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The Lamiales are an order in the asterid group of dicotyledonous flowering plants. It includes about 23,810species, 1,059 genera, and is divided into about 24 families. Well-known or economically important members of this order include lavender, lilac, olive, jasmine, the ash tree, teak, snapdragon, sesame, psyllium, garden sage, and a number of table herbs such as mint, basil, and rosemary.
Although exceptions often occur, species in this order typically have the following characteristics:
The Lamiales previously had a restricted circumscription (e.g., by Arthur Cronquist) that included the major families Lamiaceae (Labiatae), Verbenaceae, and Boraginaceae, plus a few smaller families. In the classification system of Dahlgren the Lamiales were in the superorder Lamiiflorae (also called Lamianae). Recent phylogenetic work has shown the Lamiales are polyphyletic with respect to order Scrophulariales and the two groups are now usually combined in a single order that also includes the former orders Hippuridales and Plantaginales. Lamiales has become the preferred name for this much larger combined group. The placement of the Boraginaceae is unclear, but phylogenetic work shows this family does not belong in Lamiales.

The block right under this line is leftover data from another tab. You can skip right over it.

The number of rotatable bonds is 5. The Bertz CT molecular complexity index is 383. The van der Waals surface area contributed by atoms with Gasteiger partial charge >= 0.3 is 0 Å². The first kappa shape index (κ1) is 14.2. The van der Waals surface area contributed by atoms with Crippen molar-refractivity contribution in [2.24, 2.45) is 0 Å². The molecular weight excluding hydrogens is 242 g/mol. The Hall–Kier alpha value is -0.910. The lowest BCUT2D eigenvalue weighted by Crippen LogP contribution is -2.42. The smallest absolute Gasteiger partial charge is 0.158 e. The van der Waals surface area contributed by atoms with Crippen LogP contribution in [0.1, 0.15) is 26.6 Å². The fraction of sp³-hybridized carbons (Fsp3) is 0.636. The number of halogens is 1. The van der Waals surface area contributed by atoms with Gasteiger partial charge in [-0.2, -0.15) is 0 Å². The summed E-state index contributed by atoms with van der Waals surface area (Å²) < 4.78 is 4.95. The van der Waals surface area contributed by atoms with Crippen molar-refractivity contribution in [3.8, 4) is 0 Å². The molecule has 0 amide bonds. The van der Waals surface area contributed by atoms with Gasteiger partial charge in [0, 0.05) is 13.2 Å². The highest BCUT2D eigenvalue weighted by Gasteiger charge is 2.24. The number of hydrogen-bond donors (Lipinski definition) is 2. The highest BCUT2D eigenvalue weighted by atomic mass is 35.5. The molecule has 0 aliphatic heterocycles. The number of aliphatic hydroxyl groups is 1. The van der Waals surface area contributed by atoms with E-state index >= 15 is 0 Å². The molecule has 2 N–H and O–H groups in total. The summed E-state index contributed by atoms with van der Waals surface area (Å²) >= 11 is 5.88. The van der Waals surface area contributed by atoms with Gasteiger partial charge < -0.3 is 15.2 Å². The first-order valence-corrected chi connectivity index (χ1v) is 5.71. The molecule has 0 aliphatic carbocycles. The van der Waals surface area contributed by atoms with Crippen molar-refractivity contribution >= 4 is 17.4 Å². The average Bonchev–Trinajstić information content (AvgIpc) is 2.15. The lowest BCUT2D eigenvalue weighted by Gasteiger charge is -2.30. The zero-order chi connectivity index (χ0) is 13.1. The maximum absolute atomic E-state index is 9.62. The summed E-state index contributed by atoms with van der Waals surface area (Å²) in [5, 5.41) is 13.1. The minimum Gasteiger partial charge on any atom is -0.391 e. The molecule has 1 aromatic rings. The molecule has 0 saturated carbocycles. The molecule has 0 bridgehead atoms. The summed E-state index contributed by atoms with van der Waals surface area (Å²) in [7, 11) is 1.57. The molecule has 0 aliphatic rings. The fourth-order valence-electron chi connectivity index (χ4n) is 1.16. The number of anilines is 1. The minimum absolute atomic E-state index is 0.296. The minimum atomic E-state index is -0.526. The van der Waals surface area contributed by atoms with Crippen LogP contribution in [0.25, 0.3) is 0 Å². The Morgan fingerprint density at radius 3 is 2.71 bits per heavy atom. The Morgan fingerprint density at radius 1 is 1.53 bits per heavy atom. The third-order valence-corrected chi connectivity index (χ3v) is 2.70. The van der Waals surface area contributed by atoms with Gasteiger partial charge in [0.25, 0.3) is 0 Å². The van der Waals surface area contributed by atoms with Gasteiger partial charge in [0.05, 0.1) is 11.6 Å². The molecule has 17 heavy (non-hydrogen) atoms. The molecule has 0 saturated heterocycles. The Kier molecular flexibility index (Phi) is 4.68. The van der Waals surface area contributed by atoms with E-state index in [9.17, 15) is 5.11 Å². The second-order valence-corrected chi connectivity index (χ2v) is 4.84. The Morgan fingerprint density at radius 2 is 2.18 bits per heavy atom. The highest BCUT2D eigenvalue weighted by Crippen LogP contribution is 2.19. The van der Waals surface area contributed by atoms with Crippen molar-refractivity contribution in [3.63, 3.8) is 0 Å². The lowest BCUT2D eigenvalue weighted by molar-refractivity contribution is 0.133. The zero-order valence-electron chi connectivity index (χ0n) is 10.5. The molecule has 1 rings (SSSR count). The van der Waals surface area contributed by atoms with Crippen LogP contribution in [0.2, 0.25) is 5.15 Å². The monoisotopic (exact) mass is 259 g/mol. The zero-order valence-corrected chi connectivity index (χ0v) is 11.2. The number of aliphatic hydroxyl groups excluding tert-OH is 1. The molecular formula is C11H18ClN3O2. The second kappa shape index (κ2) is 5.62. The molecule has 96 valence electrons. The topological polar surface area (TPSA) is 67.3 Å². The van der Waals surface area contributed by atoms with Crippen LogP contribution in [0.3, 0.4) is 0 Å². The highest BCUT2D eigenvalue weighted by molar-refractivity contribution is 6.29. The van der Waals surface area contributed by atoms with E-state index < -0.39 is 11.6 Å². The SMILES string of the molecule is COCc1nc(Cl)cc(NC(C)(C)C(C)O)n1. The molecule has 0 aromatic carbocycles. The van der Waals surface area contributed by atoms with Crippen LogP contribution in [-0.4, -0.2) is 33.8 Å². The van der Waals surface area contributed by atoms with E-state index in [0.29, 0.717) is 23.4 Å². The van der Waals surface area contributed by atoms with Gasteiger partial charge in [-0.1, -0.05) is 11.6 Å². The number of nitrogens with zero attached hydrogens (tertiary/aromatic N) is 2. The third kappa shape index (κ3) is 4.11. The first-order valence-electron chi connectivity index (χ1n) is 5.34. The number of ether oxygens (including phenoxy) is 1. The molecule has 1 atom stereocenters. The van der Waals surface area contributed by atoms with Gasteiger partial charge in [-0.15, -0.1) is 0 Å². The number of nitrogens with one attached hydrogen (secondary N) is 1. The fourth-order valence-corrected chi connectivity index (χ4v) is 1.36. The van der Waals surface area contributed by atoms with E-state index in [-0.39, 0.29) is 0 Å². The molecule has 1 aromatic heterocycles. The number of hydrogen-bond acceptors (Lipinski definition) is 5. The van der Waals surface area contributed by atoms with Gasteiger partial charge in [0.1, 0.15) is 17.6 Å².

Also, the circumscription of family Scrophulariaceae, formerly a paraphyletic group defined primarily by plesiomorphic characters and from within which numerous other families of the Lamiales were derived, has been radically altered to create a number of smaller, better-defined, and putatively monophyletic families.
Much research has been conducted in recent years regarding the dating the Lamiales lineage, although there still remains some ambiguity. A 2004 study, on the molecular phylogenetic dating of asterid flowering plants, estimated 106 million years (MY) for the stem lineage of Lamiales. A 2009 study on angiosperm diversification through time, concluded an inferred age of lower Eocene, ca. 50 MY, for Lamiales.